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Prague: Belonging in the Modern City
August 31, 2021 @ 5:30 pm - 7:00 pm
Chad Bryant, Associate Professor of History, UNC-Chapel Hill, and
William Sturkey, Associate Professor of History, UNC-Chapel Hill
A poignant reflection on alienation and belonging, told through the lives of five remarkable people who struggled against nationalism and intolerance in one of Europe’s most stunning cities.
What does it mean to belong somewhere? For many of Prague’s inhabitants, belonging has been linked to the nation, embodied in the capital city. Grandiose medieval buildings and monuments to national heroes boast of a glorious, shared history. Past governments, democratic and Communist, layered the city with architecture that melded politics and nationhood. Not all inhabitants, however, felt included in these efforts to nurture national belonging. Socialists, dissidents, Jews, Germans, and Vietnamese—all have been subject to hatred and political persecution in the city they called home.
Prague tells the stories of five marginalized individuals who, over the last two centuries, forged their own notions of belonging in one of Europe’s great cities. An aspiring guidebook writer, a German-speaking newspaperman, a Bolshevik carpenter, an actress of mixed heritage who came of age during the Communist terror, and a Czech-speaking Vietnamese blogger: none of them is famous, but their lives are revealing. They speak to tensions between exclusionary nationalism and on-the-ground diversity. In their struggles against alienation and dislocation, they forged alternative communities in cafes, workplaces, and online. While strolling park paths, joining political marches, or writing about their lives, these outsiders came to embody a city that, on its surface, was built for others.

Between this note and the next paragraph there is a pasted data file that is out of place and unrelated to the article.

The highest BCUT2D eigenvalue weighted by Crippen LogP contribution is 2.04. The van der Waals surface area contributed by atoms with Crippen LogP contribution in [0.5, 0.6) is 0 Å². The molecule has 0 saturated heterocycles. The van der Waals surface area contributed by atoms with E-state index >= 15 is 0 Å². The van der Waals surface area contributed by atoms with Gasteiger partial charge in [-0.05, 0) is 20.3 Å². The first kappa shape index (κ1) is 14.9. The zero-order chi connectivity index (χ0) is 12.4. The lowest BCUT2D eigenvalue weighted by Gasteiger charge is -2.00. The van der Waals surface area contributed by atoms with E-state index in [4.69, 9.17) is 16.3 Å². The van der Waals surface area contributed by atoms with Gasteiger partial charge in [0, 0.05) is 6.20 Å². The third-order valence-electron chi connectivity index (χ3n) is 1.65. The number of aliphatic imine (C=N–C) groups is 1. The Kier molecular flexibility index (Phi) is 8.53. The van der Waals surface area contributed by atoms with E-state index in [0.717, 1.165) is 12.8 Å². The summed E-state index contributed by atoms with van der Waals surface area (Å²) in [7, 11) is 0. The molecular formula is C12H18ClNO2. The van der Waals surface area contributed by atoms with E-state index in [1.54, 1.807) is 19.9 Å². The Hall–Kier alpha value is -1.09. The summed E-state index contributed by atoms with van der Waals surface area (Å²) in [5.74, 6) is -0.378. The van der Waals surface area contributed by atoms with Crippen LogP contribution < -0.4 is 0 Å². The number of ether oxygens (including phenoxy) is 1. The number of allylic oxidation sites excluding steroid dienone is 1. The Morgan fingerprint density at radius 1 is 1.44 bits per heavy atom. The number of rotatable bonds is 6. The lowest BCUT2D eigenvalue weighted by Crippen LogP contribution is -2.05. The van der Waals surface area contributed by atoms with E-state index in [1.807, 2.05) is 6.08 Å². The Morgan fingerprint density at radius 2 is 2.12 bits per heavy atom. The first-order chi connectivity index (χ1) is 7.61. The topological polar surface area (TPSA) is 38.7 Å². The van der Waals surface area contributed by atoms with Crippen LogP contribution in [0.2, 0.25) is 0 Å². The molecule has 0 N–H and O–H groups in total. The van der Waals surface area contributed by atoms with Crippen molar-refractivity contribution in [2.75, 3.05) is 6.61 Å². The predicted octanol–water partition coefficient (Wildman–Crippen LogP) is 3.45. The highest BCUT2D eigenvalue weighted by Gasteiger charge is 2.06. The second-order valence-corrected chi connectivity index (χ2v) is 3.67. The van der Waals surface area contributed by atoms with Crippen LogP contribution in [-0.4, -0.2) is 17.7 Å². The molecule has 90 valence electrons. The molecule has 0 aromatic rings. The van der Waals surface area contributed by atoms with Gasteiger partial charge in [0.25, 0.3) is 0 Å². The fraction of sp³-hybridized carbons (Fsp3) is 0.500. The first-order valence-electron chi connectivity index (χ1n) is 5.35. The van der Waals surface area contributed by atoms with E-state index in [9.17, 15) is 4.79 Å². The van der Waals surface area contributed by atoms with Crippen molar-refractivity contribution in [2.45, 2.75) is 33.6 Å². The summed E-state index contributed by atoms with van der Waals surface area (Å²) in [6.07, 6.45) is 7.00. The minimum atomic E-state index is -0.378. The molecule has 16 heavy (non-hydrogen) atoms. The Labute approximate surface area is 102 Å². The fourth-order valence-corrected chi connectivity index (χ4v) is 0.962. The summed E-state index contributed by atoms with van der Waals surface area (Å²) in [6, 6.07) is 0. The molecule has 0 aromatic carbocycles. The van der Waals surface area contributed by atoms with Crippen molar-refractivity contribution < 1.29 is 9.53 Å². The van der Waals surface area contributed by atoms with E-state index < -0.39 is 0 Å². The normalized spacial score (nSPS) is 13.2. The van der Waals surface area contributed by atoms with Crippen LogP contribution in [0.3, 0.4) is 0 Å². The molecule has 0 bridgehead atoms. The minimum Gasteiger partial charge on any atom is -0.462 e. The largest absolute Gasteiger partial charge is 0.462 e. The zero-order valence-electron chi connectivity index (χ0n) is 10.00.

A powerful and creative meditation on place and nation, the individual and community, Prague envisions how cohesion and difference might coexist as it acknowledges a need common to all.
Chad Bryant is the author of Prague in Black: Nazi Rule and Czech Nationalism, winner of the Hans Rosenberg Book Prize. He is Associate Professor of History at The University of North Carolina at Chapel Hill and has received fellowships from the American Council of Learned Societies and the National Humanities Center.
William Sturkey is an associate professor of History at the University of North Carolina at Chapel Hill, where he teaches courses on Modern United States History. He is also the author of the award-winning book, Hattiesburg: An American City in Black and White.
TIME and REGISTRATION
Tuesday, August 31, 2021 – Signing Line at 5:30 pm, Talk begins at 6:00 pm
This will be in-person with limited seating. Flyleaf will offer seating for up to forty in-person guests, with priority access given to folks who purchase the book. If you preorder a copy through Flyleaf, please use your order comments to indicate whether you would like 1-2 seats held for you at the in-person event. Flyleaf will contact you to confirm the reservation prior to the event.
Limited capacity – click here to order your book & reserve your seat!